Writers, speak up!…

April 9, 2011 § 12 Comments

The Missouri Writers Guild is hosting its annual conference right here in my own backyard (figuratively) and the biggest “cool” about it all is hanging out with all kinds of writers.  We had three “panels” yesterday, some of them enlightening (the agent panel) but overall, not one person (on magazine & ezine panel) addressed the $$$ issue. We were regaled with queries, what editors expected (blah blah blah) and how they refused to work with those who couldn’t measure up, but not once did a magazine or e-zine editor or publisher mention what they were willing to pay for articles, and various pieces. It’s as though the prize is having one of them say “yes” but indeed, the writing is the prize, one that deserves worthy pay. Don’t settle for what they would pay an intern if you’re not one. Don’t do it for free or “on spec.”  Writers, speak up!  (I will, today….)


This is Saturday…

February 19, 2011 § 15 Comments

It’s Saturday. No (immediate) deadlines. Finished one yesterday for SAUCE.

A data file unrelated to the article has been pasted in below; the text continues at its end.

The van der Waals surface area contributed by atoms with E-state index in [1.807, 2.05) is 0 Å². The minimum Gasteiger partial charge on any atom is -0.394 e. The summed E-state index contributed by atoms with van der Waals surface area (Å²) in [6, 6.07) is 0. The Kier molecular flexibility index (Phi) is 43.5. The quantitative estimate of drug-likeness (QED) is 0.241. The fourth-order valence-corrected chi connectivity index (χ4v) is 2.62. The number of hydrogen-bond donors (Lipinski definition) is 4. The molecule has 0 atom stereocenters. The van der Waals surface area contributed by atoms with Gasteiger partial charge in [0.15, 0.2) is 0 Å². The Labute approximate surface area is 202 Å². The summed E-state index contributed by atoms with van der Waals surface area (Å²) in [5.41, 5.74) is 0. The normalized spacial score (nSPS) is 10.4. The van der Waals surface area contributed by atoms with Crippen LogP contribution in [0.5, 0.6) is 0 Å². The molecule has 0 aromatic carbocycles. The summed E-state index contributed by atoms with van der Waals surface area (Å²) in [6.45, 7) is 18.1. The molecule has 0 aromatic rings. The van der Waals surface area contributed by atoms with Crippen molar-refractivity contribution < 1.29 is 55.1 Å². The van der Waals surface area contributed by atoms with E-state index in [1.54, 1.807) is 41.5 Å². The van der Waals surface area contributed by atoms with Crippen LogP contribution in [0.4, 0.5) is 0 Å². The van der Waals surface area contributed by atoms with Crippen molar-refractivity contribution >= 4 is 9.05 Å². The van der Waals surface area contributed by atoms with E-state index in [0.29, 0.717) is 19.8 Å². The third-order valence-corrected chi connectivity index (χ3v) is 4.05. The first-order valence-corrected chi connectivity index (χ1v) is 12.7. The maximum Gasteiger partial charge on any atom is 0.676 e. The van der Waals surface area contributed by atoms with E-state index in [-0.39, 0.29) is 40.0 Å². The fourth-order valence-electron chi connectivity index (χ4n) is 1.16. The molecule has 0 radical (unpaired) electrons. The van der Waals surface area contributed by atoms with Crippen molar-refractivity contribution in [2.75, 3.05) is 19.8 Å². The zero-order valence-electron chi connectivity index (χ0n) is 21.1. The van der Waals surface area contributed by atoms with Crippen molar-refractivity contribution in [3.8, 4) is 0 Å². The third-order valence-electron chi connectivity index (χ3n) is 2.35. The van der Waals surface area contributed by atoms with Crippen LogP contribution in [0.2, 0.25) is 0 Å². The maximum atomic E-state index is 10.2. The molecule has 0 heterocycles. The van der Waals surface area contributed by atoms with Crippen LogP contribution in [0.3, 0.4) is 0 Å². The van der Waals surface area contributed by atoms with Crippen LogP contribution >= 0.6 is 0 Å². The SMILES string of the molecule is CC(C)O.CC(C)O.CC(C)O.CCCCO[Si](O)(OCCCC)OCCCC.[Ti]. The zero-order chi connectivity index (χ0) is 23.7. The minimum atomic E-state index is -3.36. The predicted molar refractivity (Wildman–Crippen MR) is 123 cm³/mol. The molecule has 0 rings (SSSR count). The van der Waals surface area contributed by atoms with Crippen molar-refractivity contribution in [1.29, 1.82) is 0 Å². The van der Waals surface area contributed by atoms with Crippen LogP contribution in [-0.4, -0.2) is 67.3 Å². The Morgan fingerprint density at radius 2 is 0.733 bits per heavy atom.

No schedule, no requirements, no trying to fit round pegs into square holes.

Except on the paper, in this new journal. That my cousin Sam sent at Xmas. She was so excited to have found it and sent it to me. I am so glad to have it.

New pens, 6 different colors.
Dogs are sleeping. HM has his own projects. Kids are a) at university and b) the other is visiting boyfriend.

The light in the house shifts according to the sun and the clouds. The leaves on the lawn, left from Fall’s last drop, will lie there, morphing into mulch.

Later I will treat myself to reading everyone on my blog list.

Now, to begin on that first page.

Pears and pens…

January 31, 2011 § 19 Comments